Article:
Tough road ahead for Alberta

Looking up between two glass office buildings

The Conference Board of Canada’s Senior Economists Daniel Fields and Sam Goucher offer the following insights on Alberta’s 2020 Budget:


The UCP is sticking with their stringent spending plan that was first introduced in their inaugural budget last fall. Since then however, oil prices have dropped, and subsequently revenue growth is expected to be weaker. In order to meet the balance target of 2022-23 something had to give, either higher taxes, increased cuts on a lapse in the deficit target. In this case, the government chose to further cut spending in order to stick to its balance budget target

  • The second Budget (released on February 27th) from the recently elected United Conservative Party (UCP) continued the government’s plan to balance the budget by 2022-23 without significant tax increases.
  • Budget 2020 will keep the government on the path that began with last year’s budget. Achieving balance through a combination of spending cuts and a reliance on royalty revenues.
  • The government’s spending plan will be extremely challenging to achieve. It includes a freeze in its largest expenditure category, healthcare, for the next three years. Additionally, the government plans to cut advanced education by 3 per cent per year and freeze all other education spending. This will result in a reduction of total education spending (Alberta’s second largest spending category) by $509 million by 2022-23. Finally, spending outside of the major categories of health care and education will be reduced by an average rate of 1.1 per cent per year (once we take account for the one-time purchase of rail cars).
  • The government will look to achieve these targets through a mix of attrition, job cuts, and wage reductions for public service workers.
  • If these difficult spending targets can be achieved—which will be the most significant period of spending restraint seen in the province since the mid-1990’s—revenues still need to follow closely to government projections if the province is to balance by 2022-23.
  • Budget 2020’s outlook for nominal GDP – the broadest measure for revenue growth – is expected to average 5 per cent over the 2020-23 period. This is well above our current projection of 4.1 per cent over the same period.

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  • More importantly, Budget 2020 assumes WTI will average $58 per barrel this year, which is optimistic considering how much prices have deteriorated so far since the coronavirus outbreak. Currently the oil price is hovering at about $45 per barrel with little growth expected in the futures market. Using Budget 2020’s sensitivity analysis, if the price of oil averages $50 per barrel for the year this would mean about $2.840 billion less in revenue. Interestingly, there is no forecast allowance for such a scenario until 2022-23 where $450 million is earmarked.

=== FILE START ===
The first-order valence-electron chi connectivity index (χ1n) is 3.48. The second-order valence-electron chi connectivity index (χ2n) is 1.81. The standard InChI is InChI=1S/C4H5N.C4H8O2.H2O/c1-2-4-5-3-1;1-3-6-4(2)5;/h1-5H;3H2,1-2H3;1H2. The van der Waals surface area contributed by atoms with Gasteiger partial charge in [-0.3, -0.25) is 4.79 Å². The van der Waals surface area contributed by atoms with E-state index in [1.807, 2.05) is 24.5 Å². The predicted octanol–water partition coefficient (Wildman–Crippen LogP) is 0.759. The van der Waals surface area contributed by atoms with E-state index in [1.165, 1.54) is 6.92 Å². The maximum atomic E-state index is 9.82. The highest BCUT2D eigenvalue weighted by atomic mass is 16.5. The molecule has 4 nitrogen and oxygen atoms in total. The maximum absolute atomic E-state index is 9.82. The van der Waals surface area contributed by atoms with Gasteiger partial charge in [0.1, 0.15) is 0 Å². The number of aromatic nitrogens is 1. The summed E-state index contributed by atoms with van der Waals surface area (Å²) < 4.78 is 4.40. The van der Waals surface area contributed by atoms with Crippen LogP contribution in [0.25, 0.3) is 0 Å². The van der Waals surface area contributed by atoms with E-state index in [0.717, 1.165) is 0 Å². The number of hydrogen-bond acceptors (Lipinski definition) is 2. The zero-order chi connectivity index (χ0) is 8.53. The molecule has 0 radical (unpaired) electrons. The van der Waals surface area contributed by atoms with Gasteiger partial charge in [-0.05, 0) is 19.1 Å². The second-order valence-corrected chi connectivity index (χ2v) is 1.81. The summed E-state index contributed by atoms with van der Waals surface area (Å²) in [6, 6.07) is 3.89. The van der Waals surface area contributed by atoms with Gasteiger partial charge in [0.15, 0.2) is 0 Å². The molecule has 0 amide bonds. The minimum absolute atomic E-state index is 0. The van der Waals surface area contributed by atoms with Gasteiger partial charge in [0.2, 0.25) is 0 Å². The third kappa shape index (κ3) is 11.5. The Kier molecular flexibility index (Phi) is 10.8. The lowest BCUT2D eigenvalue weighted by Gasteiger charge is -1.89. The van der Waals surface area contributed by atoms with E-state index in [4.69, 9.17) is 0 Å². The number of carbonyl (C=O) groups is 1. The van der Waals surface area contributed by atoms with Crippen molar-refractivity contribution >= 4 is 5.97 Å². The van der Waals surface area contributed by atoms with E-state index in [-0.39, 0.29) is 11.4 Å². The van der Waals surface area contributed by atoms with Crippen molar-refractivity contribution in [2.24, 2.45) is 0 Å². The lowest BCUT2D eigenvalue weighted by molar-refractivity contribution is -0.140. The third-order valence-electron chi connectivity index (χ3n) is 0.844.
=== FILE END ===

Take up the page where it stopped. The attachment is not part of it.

• The reliance on royalty revenues continues to be a high risk surrounding the fiscal outlook. The government is relying on royalties to grow by an average annual pace of nearly 9 per cent over the forecast. If that happens, by 2022-23, royalties will make up nearly 15 per cent of total revenues, the highest share since 2014-15.
  • Overall, Alberta’s revenue growth is expected to average 4.5 per cent per year over the 2020-21 to 2022-23 period.
  • Despite the weak fiscal position, the government restated its commitment to incrementally lower the corporate tax rate to 8 per cent by 2023. Including last year’s expected recession, businesses endured three economic contractions in the span of five years (2015-19). Six years later, the economy is still below where it was in 2014. Given the ongoing weakness in the economy, the government hopes business owners will use the additional revenue from lower taxes to deleverage debt, expand their operations and hire new staff.
  • The government expects net debt to peak at just over $47 billion in 2021-22 before dropping to $46.6 billion in the final year of the forecast. Despite the incredible increase over the last several years – the province was in a net asset position as recently as 2015-16 – the province will likely continue to have the lowest net debt as a share of GDP in the country.
  • While the government’s path to balance focuses on spending restraint, taxes remain low in the province. While politically unpopular, a small sales tax can be a stable source of income. Such a measure would add certainty to revenue projections dominated by large swings in royalties.

Overall, the second budget from the new government was mainly focused on continuing the ambitious spending path to bring the province back to balance. Weaker revenue prospects will make this a challenge, but if the province can stick with the spending targets, and oil prices bounce back, Alberta should be in a surplus position by 2022-23.

Daniel Fields

Daniel Fields

Senior Economist, National Forecast

Sam Goucher

Sam Goucher

Economist

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